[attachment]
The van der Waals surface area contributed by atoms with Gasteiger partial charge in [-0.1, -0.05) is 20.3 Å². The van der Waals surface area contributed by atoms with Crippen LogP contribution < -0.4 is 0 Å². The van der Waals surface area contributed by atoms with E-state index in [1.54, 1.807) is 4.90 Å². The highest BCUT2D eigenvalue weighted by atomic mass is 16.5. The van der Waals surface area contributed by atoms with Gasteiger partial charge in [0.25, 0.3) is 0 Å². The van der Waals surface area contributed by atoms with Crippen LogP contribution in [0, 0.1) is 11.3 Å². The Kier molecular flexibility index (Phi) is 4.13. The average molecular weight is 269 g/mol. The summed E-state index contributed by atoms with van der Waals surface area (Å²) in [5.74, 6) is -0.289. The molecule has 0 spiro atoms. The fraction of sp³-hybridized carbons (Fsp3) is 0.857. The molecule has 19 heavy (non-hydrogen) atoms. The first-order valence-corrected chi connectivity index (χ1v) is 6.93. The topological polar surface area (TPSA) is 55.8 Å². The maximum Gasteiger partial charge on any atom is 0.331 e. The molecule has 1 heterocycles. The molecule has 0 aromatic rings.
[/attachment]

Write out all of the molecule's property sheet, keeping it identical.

The van der Waals surface area contributed by atoms with Gasteiger partial charge in [-0.1, -0.05) is 20.3 Å². The van der Waals surface area contributed by atoms with Crippen LogP contribution < -0.4 is 0 Å². The van der Waals surface area contributed by atoms with E-state index in [1.54, 1.807) is 4.90 Å². The highest BCUT2D eigenvalue weighted by atomic mass is 16.5. The van der Waals surface area contributed by atoms with Gasteiger partial charge in [0.25, 0.3) is 0 Å². The van der Waals surface area contributed by atoms with Crippen LogP contribution in [0, 0.1) is 11.3 Å². The Kier molecular flexibility index (Phi) is 4.13. The average molecular weight is 269 g/mol. The summed E-state index contributed by atoms with van der Waals surface area (Å²) in [5.74, 6) is -0.289. The molecule has 0 spiro atoms. The fraction of sp³-hybridized carbons (Fsp3) is 0.857. The molecule has 19 heavy (non-hydrogen) atoms. The first-order valence-corrected chi connectivity index (χ1v) is 6.93. The topological polar surface area (TPSA) is 55.8 Å². The maximum Gasteiger partial charge on any atom is 0.331 e. The molecule has 1 heterocycles. The molecule has 0 aromatic rings.